“As you know, that kafir war dragged on for a long time. There were few pitched battles. Mainly, what took place were bush skirmishes, like the one in which Hans Welman lost his life.
“After about six months, quiet of a sort was restored to the Marico and Zoutpansberg districts. Then the day came when I went out, in company of a handful of other burghers, to fetch in the remains of Hans Welman, at his widow’s request, for burial in the little cemetery plot on the farm. We took a coffin with us on a Cape cart.
“We located the scene of the skirmish without difficulty. Indeed, Hans Welman had been killed not very far from his own farm, which had been temporarily abandoned, together with the other farms in that part, during the time that the trouble with the kafirs had lasted. We drove up to the spot where I remembered having seen Hans Welman lying dead on the ground, with the tall kafir next to him. From a distance I again saw that yellow dog. He slipped away into the bush at our approach. I could not help feeling that there was something rather stirring about that beast’s fidelity, even though it was bestowed on a dead kafir.
“We were now confronted with a queer situation. We found that what was left of Hans Welman and the kafir consisted of little more than pieces of sun-dried flesh and the dismembered fragments of bleached skeletons. The sun and wild animals and birds of prey had done their work. There was a heap of human bones, with here and there leathery strips of blackened flesh. But we could not tell which was the white man and which the kafir. To make it still more confusing, a lot of bones were missing altogether, having no doubt been dragged away by wild animals into their lairs in the bush. Another thing was that Hans Welman and that kafir had been just about the same size.”
Stoffel Oosthuizen paused in his narrative, and I let my imagination dwell for a moment on that situation. And I realised just how those Boers must have felt about it: about the thought of bringing the remains of a Transvaal burgher home to his widow for Christian burial, and perhaps having a lot of kafir bones mixed up with the burgher – lying with him in the same tomb on which the mauve petals from the oleander overhead would fall.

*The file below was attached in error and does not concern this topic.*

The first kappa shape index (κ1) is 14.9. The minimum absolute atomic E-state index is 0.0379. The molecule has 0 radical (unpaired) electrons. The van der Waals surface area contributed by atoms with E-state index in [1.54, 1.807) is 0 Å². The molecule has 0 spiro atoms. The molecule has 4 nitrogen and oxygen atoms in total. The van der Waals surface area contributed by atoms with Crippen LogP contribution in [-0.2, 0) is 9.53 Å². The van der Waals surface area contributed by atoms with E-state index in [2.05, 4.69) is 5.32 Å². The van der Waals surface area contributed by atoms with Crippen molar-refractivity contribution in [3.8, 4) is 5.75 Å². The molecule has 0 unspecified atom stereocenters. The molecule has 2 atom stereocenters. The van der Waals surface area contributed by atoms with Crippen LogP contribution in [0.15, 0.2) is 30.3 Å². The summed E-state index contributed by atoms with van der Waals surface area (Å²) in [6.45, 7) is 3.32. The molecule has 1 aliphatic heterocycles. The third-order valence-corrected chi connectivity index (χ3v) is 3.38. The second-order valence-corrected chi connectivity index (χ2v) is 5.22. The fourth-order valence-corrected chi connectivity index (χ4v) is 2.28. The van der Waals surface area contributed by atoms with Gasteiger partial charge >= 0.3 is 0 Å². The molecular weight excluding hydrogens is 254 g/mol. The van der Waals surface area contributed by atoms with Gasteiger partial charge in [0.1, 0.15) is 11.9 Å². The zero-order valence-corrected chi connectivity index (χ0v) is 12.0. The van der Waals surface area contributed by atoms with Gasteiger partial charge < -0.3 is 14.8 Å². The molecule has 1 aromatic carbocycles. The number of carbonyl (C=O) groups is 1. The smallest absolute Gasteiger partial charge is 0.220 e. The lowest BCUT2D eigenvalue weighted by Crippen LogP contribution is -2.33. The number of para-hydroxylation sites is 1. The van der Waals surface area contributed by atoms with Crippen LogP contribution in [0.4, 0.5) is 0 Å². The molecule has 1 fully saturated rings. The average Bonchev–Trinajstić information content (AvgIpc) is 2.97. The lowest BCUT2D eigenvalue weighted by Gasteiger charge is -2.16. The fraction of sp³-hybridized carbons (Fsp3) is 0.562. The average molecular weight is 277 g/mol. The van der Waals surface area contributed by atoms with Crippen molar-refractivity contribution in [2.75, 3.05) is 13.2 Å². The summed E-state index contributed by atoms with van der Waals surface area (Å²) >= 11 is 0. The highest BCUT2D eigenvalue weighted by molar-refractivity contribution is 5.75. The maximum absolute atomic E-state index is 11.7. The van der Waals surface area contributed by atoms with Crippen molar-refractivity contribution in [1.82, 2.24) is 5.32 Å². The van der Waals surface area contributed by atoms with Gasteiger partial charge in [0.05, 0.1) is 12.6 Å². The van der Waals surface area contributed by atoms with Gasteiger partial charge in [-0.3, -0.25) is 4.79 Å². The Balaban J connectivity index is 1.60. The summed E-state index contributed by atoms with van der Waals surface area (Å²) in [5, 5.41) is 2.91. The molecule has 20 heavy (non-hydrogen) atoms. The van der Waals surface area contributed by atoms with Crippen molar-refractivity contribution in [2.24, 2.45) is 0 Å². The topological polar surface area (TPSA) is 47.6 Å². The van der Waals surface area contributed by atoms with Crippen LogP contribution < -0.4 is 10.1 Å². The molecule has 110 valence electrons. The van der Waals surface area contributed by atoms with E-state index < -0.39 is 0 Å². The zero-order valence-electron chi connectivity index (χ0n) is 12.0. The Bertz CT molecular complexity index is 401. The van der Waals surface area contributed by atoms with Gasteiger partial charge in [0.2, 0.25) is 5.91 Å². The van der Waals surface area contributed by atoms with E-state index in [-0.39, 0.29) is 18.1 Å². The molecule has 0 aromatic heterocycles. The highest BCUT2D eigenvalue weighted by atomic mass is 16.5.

“I remember one of our party saying that that was the worst of these kafir wars,” Stoffel Oosthuizen continued. “If it had been a war against the English, and part of a dead Englishman had got lifted into that coffin by mistake, it wouldn’t have mattered so much,” he said.
There seemed to me in this story to be something as strange as the African veld. Stoffel Oosthuizen said that the little party of Boers spent almost a whole afternoon with the remains in order to try to get the white man sorted out from the kafir. By the evening they had laid all they could find of what seemed like Hans Welman’s bones in the coffin in the Cape cart. The rest of the bones and flesh they buried on the spot.
Stoffel Oosthuizen added that, no matter what the difference in the colour of their skin had been, it was impossible to say that the kafir’s bones were less white than Hans Welman’s. Nor was it possible to say that the kafir’s sun-dried flesh was any blacker than the white man’s. Alive, you couldn’t go wrong in distinguishing between a white man and a kafir. Dead, you had great difficulty in telling them apart.
“Naturally, we burghers felt very bitter about this whole affair,” Stoffel Oosthuizen said, “and our resentment was something that we couldn’t explain, quite. Afterwards, several other men who were there that day told me that they had the same feelings of suppressed anger that I did. They wanted somebody – just once – to make a remark such as ‘in death they were not divided’. Then you would have seen an outburst all right. Nobody did say anything like that, however. We all knew better. Two days later a funeral service was conducted in the little cemetery on the Welman farm, and shortly afterwards the sandstone memorial was erected that you can still see there.”
That was the story Stoffel Oosthuizen told me after I had recovered from the fever. It was a story that, as I have said, had in it features as strange as the African veld. But it brought me no peace in my broodings after that attack of malaria. Especially when Stoffel Oosthuizen spoke of how he had occasion, one clear night when the stars shone, to pass that quiet graveyard on the Welman farm. Something leapt up from the mound beside the sandstone slab. It gave him quite a turn, Stoffel Oosthuizen said, for the third time – and in that way – to come across that yellow kafir dog.